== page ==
My discoveries and insights derived from the fractal. Towards a theory of Quantum Chaos. Experts on fractal point out examples of fractals as trees and clouds; I say they are everywhere and everything and it is more interesting finding what is not fractal.
May 5th 2016 What a time, what a week, what a day – this morning I had the ‘Eureka’ of my life. For years now I’ve had my fractal model matching the evolution of the universe, but with what I discovered this morning, I now have it also matching the evolution of the elements and the periodic table. Everything fits – inextricably – through the geometry of a fractal. If you don't mind, I'm going to share, for the record, how this came about – before I get my head down writing it up. Madness!
Last week I received my paper back from an economics journal on the Lorenz Curve (income and wealth distribution) and it being a universal aspect of the fractal. (see my earlier entries: (1),(2), and (3))
They had questions for me relating to how I get growth, and accelerating growth out of this geometry - I hadn’t included this in my methods ? I replied to them saying: the Lorenz distribution is one aspect of the fractal, and that with all its aspects together (I have discovered) the fractal demonstrates (at least for economists) production, consumption and equilibrium (and other stuff). Can I write everything up in one paper for you with all the aspects? Or?
Anyway, at the same time as all this, I’ve been listening to a podcast (about 10 times actually) on (Rutherford and) Chadwick’s Neutron (prediction and) discovery, and heard the scientists talking on how the atom cannot get larger than Uranium before becoming unstable; and that the lighter elements Hydrogen (H) and Helium (He) 'want' to get larger, and that iron is the ‘sweet spot’. http://www.bbc.co.uk/programmes/b07...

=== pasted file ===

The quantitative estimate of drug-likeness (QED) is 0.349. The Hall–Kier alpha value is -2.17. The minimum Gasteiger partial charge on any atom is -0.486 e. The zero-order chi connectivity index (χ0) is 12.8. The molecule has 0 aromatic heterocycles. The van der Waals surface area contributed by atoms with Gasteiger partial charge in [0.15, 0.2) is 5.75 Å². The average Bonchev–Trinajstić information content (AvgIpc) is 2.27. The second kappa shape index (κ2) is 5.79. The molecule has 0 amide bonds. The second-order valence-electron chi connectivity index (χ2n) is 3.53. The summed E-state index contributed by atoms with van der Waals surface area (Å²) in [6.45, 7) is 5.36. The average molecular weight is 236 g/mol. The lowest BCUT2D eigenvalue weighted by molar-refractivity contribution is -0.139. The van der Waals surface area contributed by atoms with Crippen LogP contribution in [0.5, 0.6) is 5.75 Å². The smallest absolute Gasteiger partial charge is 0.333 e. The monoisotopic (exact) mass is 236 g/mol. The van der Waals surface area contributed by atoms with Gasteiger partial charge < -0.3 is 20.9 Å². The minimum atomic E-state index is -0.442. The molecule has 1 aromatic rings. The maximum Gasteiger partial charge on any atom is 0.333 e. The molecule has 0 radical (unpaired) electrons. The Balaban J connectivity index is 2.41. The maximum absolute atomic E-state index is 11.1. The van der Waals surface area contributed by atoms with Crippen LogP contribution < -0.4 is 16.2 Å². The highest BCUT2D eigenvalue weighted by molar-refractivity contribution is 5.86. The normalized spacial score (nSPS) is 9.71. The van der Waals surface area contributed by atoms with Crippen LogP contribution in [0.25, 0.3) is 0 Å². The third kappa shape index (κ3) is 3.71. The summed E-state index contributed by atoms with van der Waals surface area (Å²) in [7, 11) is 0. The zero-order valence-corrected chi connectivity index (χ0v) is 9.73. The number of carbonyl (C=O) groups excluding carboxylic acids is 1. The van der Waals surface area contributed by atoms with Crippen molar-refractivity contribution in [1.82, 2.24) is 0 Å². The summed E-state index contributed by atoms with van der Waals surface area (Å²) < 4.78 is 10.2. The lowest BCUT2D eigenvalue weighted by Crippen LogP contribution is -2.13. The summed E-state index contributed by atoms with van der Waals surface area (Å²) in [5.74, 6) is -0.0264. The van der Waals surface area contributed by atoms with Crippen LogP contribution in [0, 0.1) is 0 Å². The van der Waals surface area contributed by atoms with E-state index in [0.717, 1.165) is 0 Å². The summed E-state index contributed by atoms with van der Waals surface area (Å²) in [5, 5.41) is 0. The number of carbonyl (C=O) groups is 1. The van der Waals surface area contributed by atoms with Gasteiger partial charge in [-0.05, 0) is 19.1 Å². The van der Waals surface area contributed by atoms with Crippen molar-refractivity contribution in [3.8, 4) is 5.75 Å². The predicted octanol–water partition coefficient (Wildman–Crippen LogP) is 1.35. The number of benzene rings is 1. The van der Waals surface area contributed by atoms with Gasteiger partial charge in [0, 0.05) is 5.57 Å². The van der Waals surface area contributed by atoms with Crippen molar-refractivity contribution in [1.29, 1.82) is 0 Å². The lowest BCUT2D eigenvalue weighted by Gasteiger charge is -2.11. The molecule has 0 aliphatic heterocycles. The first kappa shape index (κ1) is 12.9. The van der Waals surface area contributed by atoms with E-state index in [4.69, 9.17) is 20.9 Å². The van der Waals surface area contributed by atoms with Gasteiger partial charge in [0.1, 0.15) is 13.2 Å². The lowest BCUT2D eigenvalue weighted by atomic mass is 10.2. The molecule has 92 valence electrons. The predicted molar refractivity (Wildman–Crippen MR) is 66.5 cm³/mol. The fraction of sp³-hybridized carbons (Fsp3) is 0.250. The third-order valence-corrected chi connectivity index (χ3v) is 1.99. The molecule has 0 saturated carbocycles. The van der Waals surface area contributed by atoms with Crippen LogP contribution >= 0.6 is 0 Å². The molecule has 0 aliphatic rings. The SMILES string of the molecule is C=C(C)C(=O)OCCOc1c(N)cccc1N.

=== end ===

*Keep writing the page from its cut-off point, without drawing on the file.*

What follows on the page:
On about Tuesday I started to think fractal (again). Do the elements of the universe form a Lorenz curve? If they do, this is important. I searched the numbers, and drew a conclusion in quick time. Damn! Yes they do! Of course they do! Hydrogen constitutes 75% of the elements, and Helium some 23% - the rest are small fry compared. They are the ‘one the percent’ – they hold the ‘wealth’ of the elements not dissimilar to any other system. And then I thought about the other aspects of the fractal: equilibrium, production cost… equilibrium ..cost.. equilibrium...?? and then it came to me: Iron is the equilibrium - the ‘sweet spot’! And the lighter elements before iron are out of equilibrium, and so too are the heavier unstable one’s larger than it. This all conforms to my fractal model, and so I then thought about the time involved – because the first bits ( the H and He), of a fractal are the largest and their 'wealth' accelerates with time - think of the trunk of a tree as it grows, they actually do accelerate. Again – a fit. H and He were 'created', one after the other, in the first 1 or 2 seconds of the ‘big bang’. The other small fry element (and us) came later – and the sub-atomic particles earlier.
Now I’m going to try again, and get someone’s (a physicists) attention; because I really don’t want to explain this to an economist.
I have been watching the documentary BBC Atom: The Key to the Cosmos for inspiration. Below is an image of Jim Al-Khalili showing iron Fe the most stable and of 'modest' abundance of the elements. And below that the periodic table showing how and when elements were formed. The older the more abundant.